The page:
Penn Badgley Calls Out Fans and "The Jeffrey Dahmer Story" For Romanticizing Serial Killers

Penn Badgley knows his "You" character, Joe Goldberg, tends to charm fans, but he's having trouble accepting the love that other violent antiheroes receive, too. When asked how he feels about people who are attracted to serial killers in an interview with "Entertainment Tonight," Badgley said, "You need to look at that, inside."

The actor went on to admit that he's begun to understand why fans sometimes have complicated feelings for Joe, noting, "To be fair, with our show, you're meant to fall in love with [Joe]." He also addressed Netflix for its role in making killers appealing, specifically referencing the streamer's recent limited series "Monster: The Jeffrey Dahmer Story." "That's on us," Badgley said, adding, "Ted Bundy? That's on you. Jeffrey Dahmer? That is on — Netflix. That is squarely on the shoulders of Netflix."

"Monster: The Jeffrey Dahmer Story" starred Evan Peters as the titular serial killer — whose performance netted him a Golden Globe Award — and quickly became one of Netflix's biggest hits, but it also garnered criticism for romanticizing the horrific killer at the center of its narrative — and creeping out many fans who found themselves strangely attracted to him. Before that, Zac Efron's portrayal of Bundy — the notorious killer who confessed to the murders of 36 women — in 2019's "Extremely Wicked, Shockingly Evil and Vile" garnered similarly polarizing reactions.

Violence and serial killer romanticization aren't the only things Badgley has bluntly called out Netflix for. Earlier in the week, the "Gossip Girl" alum revealed that he'd requested an end to intimate scenes for Joe. He also said some of Joe's particularly bloody scenes were difficult to film and made him nauseous.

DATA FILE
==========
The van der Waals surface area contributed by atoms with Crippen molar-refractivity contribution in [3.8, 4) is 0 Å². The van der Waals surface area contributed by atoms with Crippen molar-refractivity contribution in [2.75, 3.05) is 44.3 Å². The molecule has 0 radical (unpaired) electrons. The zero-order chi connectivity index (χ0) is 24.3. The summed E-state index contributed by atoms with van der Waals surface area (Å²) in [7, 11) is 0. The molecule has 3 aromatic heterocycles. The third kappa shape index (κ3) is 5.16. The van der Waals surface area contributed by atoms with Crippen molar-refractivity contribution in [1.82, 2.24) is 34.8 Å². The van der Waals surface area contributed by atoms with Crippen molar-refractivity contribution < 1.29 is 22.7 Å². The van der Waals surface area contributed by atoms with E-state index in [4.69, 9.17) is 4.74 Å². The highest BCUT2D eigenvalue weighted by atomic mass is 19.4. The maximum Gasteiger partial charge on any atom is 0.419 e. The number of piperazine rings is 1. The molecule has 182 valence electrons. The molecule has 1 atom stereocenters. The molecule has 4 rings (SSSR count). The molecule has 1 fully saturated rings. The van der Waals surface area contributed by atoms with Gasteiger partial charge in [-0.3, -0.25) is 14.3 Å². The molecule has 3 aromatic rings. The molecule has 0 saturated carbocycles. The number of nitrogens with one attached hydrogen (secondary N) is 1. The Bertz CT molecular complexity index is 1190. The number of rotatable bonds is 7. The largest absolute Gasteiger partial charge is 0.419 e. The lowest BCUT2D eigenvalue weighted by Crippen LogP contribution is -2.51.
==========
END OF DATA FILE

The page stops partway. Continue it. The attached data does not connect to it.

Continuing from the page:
Badgley has spoken out many times in protest of fans' affection for his "You" character. Early on in "You'"s run, he began responding to users who posted thirsty tweets about Joe on Twitter. Even then, though, he recognized Joe as someone who reflects certain aspects of society that aren't exactly pleasant to look at.

"I think what he's meant to be is an embodiment and a portrait of the parts of us that can't escape rooting for Joe," he told The New York Times in 2019. "In a more just society, we would all see Joe as problematic and not be interested in the show, but that's not the society we live in."

Badgley also noted the privilege that allows Joe and characters like him to appear sympathetic. "To me, Joe is this work in progress in dismantling and dissecting the myriad privileges that a young, attractive, white man carries with him," he added. "I'm not suggesting that the rest of the world shouldn't have these so-called privileges. But I think when only one group has them, it's actually a horrific blindness when it comes to being in touch with humanity."

The first half of "You" season four is now streaming on Netflix. Watch a clip from Badgley's "ET" interview below.